Worry – Part II

Jesus continues:

“And why do you worry about clothes? See how the flowers of the field grow. They do not labor or spin. Yet I tell you that not even Solomon in all his splendor was dressed like one of these. If that is how God clothes the grass of the field, which is here today and tomorrow is thrown into the fire, will he not much more clothe you—you of little faith? So do not worry, saying, ‘What shall we eat?’ or ‘What shall we drink?’ or ‘What shall we wear?’ For the pagans run after all these things, and your heavenly Father knows that you need them. But seek first his kingdom and his righteousness, and all these things will be given to you as well. Therefore do not worry about tomorrow, for tomorrow will worry about itself. Each day has enough trouble of its own.

Matthew 6:28-34

Jesus moves on from food to clothing here, making the same point again: Worrying is pointless. Yet here, He does an interesting thing, He expands the section from the context immediately following His remarks on money into the larger context of 6:1, which you will recall is a Kingdom context, in verse 33, and then restates the point: Don’t worry.

Notice also that in this chapter we began with three illustrations each dealing with spiritual practices (6:2-18), after which Jesus moved into money, possessions and wealth management (6:19-27) and finished on the very practical note of placing our trust in God and putting His Kingdom first. Now comes the hard part: In “real life” what do we actually do?

I can’t answer that question for any of you in particular, but my observation of Christians in general over several decades tells me that what most of us really do is everything Jesus is telling us not to do, especially worrying about things.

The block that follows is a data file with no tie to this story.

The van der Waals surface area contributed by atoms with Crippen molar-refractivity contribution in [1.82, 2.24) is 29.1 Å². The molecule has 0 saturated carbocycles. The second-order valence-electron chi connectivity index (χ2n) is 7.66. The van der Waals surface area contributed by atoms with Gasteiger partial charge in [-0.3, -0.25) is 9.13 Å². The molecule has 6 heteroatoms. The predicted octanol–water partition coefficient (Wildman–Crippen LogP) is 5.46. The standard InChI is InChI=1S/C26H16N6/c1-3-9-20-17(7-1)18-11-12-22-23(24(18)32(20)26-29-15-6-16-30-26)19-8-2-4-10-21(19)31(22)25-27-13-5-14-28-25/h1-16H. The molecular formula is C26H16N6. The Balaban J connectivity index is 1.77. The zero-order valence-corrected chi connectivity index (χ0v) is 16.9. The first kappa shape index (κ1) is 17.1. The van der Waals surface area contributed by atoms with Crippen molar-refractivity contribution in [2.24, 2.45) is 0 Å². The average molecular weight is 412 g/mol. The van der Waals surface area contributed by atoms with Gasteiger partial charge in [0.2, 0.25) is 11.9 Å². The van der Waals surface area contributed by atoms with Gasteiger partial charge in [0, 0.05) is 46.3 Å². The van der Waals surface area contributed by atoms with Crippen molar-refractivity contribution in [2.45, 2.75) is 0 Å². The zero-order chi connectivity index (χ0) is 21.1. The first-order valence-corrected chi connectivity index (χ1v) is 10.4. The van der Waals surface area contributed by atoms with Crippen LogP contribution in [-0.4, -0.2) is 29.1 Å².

We worry about what others think of us, about whether we are the most “righteous” or the most “spiritual”. We worry about money, finances, jobs, paying the bills, retirement, essentials of life… and frills and entertainment; these are even the things we pray about most often, along with health concerns. Yet Jesus is telling the people that in His Kingdom, this is not how His Kingdom people should arrange their priorities.

“But Cathy, it’s just too hard!”

Please remember that I am also living in this world along with you; I get that this can be difficult, but as is true with most aspects of the Christian life, it is usually not as difficult as we make it, for what it really is, is counter-intuitive more than anything else.

I am a work in progress just like everyone else, and I have a long way to go before I am “just like” Jesus was; a very long way indeed. However, I have discovered that for me at least, a recognition that this is all simply counter-intuitive, rather than hard, simplifies the process quite a bit. The result, at least for me, has been that I have come to see Jesus’ teaching in this area as liberating and empowering, rather than hard and severe, and that most of the cares of this world are a waste of time and energy.

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